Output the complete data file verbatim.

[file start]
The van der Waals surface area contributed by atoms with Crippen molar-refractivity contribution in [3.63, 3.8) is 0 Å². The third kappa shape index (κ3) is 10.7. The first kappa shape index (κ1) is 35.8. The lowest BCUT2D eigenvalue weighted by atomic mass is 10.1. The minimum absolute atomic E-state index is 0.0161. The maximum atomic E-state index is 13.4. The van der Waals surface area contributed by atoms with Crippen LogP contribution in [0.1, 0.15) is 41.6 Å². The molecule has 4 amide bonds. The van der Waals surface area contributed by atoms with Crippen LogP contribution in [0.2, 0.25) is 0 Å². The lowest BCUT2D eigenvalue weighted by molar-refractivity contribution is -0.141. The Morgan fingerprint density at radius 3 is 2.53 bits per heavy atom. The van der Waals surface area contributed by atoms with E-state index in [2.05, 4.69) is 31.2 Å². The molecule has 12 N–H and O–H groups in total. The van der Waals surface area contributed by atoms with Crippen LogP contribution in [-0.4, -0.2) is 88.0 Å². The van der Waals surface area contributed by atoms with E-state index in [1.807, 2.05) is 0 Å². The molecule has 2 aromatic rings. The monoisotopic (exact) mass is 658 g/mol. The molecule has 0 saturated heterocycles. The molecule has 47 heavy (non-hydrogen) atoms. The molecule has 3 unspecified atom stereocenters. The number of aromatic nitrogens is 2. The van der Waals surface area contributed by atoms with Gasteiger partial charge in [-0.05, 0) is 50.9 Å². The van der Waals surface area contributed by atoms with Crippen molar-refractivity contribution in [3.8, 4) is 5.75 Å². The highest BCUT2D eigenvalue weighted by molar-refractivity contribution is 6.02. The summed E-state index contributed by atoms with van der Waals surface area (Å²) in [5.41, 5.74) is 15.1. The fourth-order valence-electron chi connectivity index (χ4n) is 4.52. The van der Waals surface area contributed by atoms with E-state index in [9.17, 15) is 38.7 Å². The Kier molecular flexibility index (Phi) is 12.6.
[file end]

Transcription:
The van der Waals surface area contributed by atoms with Crippen molar-refractivity contribution in [3.63, 3.8) is 0 Å². The third kappa shape index (κ3) is 10.7. The first kappa shape index (κ1) is 35.8. The lowest BCUT2D eigenvalue weighted by atomic mass is 10.1. The minimum absolute atomic E-state index is 0.0161. The maximum atomic E-state index is 13.4. The van der Waals surface area contributed by atoms with Crippen LogP contribution in [0.1, 0.15) is 41.6 Å². The molecule has 4 amide bonds. The van der Waals surface area contributed by atoms with Crippen LogP contribution in [0.2, 0.25) is 0 Å². The lowest BCUT2D eigenvalue weighted by molar-refractivity contribution is -0.141. The Morgan fingerprint density at radius 3 is 2.53 bits per heavy atom. The van der Waals surface area contributed by atoms with E-state index in [2.05, 4.69) is 31.2 Å². The molecule has 12 N–H and O–H groups in total. The van der Waals surface area contributed by atoms with Crippen LogP contribution in [-0.4, -0.2) is 88.0 Å². The van der Waals surface area contributed by atoms with E-state index in [1.807, 2.05) is 0 Å². The molecule has 2 aromatic rings. The monoisotopic (exact) mass is 658 g/mol. The molecule has 0 saturated heterocycles. The molecule has 47 heavy (non-hydrogen) atoms. The molecule has 3 unspecified atom stereocenters. The number of aromatic nitrogens is 2. The van der Waals surface area contributed by atoms with Gasteiger partial charge in [-0.05, 0) is 50.9 Å². The van der Waals surface area contributed by atoms with Crippen molar-refractivity contribution in [3.8, 4) is 5.75 Å². The highest BCUT2D eigenvalue weighted by molar-refractivity contribution is 6.02. The summed E-state index contributed by atoms with van der Waals surface area (Å²) in [5.41, 5.74) is 15.1. The fourth-order valence-electron chi connectivity index (χ4n) is 4.52. The van der Waals surface area contributed by atoms with E-state index in [9.17, 15) is 38.7 Å². The Kier molecular flexibility index (Phi) is 12.6.